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Review by Brittney Miles

Ela Przybylo’s Asexual Erotics explores how asexualities can be explored through erotic frames and representations, and it expands our conception of sexuality and relationality through the possibility of asexualities. Definitionally, this text engages with asexuality and nonsexualities with broad and nuanced conceptions of queerness, plurality, and spectrums that add contextually rendered layers of depth to foundational definitions. Przybylo situates asexualities relative to and as a critique of compulsory sexuality by prioritizing erotics instead. Erotics allows the author to successfully read a politic of relationality into the texts, rather than identity or performance.

This book interrogates various texts since the 1960s across a range of mediums rich with new possibilities provided by asexual frames. Methodologically, asexual resonances are the method where the work of reading texts that has queerness bound by compulsory sexuality takes on new shapes when read through asexualities – whereby queer genealogies are expanded outside of static sexual relationalities. Asexualities, explored alongside queer, feminist, and lesbian politics, becomes the basis for reconsidering new ways of relating.

Organized as an introduction, four body chapters, and an epilogue, this book is well organized despite the chapters clearly being in conversation with one another and utilizing multiple texts. Chapter 1 considers how the feminist liberation movements of the late 1960s and early 1970s employed political celibacy, asexualities, and nonsexualities as an erotic setting in which feminisms could be a counter to biased and unjust systems of inequality. The lesbian death bed is central in Chapter 2, where supposedly failed lesbian sex takes new meaning through an asexual lens by differently considering what makes productive selves and relationships. Also, this chapter beautifully engages lesbian art to read beds, further expanding our understanding of erotic spatialities and representation. Chapter 3 explores where asexualities are situated relative to the erotics of childhood through queer frameworks, in contrast to the desexualization of American children, in intergenerational familial relationships. Here, the author establishes asexuality as an identity that one grows into rather than out of. Chapter 4 shifts the erotic narrative of aging populations away from deficit and disposability logics that perpetuate a desexualization of this population that is grounded in agism. The epilogue calls us to consider anti-erotics in involuntary celibacy (incel) politics that prioritize white supremacy and misogyny. This nod to this counternarrative frame serves as an urgent juxtaposition to the rest of the text that highlights the relevancy of the intersectional asexualities as erotics offered throughout the book.Asexual Erotics is best suited for interdisciplinary advanced sexualities courses, particularly in women’s studies, English, and sexualities. Students who already have a foundational understanding of gender and sexualities would be able to add to their critical repertoires with this text. Courses that may be about queering sexualities or intimacies are great places to explore how erotics and asexualities can be reconstituted by one another for various demographics. Relative to disability studies, the continual engagement with diverse texts and artworks, as well as the intersectional analyses, the author’s approach is complementary to disability studies. Beyond the recognition of the desexualization of people with disabilities, Przybylo’s book shifts the ideas about the relational politics of diverse bodies and being as politically erotic sites that refuse disposability and sexual essentializing. Overall, this text is a necessary intervention in sexualities and queer studies; it is an amazing addition to the asexualities canon. Ela Przybylo’s Asexual Erotics: Intimate Readings of Compulsory Sexuality is an expert depiction of how to do the work of using the erotics of asexualities to reposition us to theorize how we can be together differently.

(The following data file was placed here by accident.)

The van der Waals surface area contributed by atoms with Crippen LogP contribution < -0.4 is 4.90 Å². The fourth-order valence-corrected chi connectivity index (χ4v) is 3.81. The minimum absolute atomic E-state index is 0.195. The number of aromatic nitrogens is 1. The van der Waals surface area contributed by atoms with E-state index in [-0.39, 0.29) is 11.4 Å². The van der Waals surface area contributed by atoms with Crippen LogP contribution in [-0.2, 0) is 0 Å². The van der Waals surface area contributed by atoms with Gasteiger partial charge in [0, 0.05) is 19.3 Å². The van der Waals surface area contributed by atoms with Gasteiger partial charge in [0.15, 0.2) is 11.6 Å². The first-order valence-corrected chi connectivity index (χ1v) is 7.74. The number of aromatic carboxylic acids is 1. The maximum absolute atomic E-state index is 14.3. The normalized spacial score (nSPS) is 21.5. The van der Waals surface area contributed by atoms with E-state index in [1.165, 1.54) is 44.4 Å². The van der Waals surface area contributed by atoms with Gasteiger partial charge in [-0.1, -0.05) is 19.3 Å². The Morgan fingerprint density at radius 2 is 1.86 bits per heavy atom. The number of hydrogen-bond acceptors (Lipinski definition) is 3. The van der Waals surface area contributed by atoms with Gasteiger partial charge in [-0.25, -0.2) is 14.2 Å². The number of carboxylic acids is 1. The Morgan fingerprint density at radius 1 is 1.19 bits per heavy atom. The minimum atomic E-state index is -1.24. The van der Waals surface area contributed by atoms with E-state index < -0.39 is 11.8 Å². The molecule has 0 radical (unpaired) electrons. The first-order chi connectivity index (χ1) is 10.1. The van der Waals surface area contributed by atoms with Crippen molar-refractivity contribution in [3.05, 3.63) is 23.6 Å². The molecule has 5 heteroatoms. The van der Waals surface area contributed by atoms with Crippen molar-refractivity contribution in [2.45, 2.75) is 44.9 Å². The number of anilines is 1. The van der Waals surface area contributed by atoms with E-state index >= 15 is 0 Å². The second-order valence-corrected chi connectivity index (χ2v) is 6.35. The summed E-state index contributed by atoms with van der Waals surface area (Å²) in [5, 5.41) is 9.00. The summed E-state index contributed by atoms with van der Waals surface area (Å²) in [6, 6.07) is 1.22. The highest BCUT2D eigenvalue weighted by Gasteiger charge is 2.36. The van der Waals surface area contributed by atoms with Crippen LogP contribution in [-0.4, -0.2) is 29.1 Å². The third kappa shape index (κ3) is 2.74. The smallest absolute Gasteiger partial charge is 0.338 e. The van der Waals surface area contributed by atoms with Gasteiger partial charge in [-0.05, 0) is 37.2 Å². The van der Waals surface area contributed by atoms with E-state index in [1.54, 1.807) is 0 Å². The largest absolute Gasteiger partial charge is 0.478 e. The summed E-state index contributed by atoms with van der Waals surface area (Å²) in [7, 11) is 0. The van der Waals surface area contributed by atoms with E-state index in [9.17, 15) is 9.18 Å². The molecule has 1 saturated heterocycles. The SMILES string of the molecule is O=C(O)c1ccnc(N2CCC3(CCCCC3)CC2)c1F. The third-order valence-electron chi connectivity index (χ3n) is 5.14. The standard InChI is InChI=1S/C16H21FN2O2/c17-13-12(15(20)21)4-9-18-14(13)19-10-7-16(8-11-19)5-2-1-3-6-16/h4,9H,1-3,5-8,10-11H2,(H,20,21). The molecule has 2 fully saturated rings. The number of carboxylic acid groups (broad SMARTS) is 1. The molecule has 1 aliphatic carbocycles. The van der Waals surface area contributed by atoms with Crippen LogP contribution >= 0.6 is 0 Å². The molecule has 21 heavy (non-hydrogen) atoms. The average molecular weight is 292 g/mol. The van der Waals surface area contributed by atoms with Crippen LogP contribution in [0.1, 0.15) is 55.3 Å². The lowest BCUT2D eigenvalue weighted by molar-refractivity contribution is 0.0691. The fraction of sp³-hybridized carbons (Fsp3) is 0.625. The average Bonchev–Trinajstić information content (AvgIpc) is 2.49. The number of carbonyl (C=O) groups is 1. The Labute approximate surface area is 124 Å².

This review was published as part of Disability Studies Quarterly, Spring/Summer 2022.

Beginning with Volume 36, Issue No. 4 (2016), Disability Studies Quarterly is published under a Creative Commons Attribution-NonCommercial-NoDerivatives license unless otherwise indicated.

Disability Studies Quarterly is published by The Ohio State University Libraries in partnership with the Society for Disability Studies.

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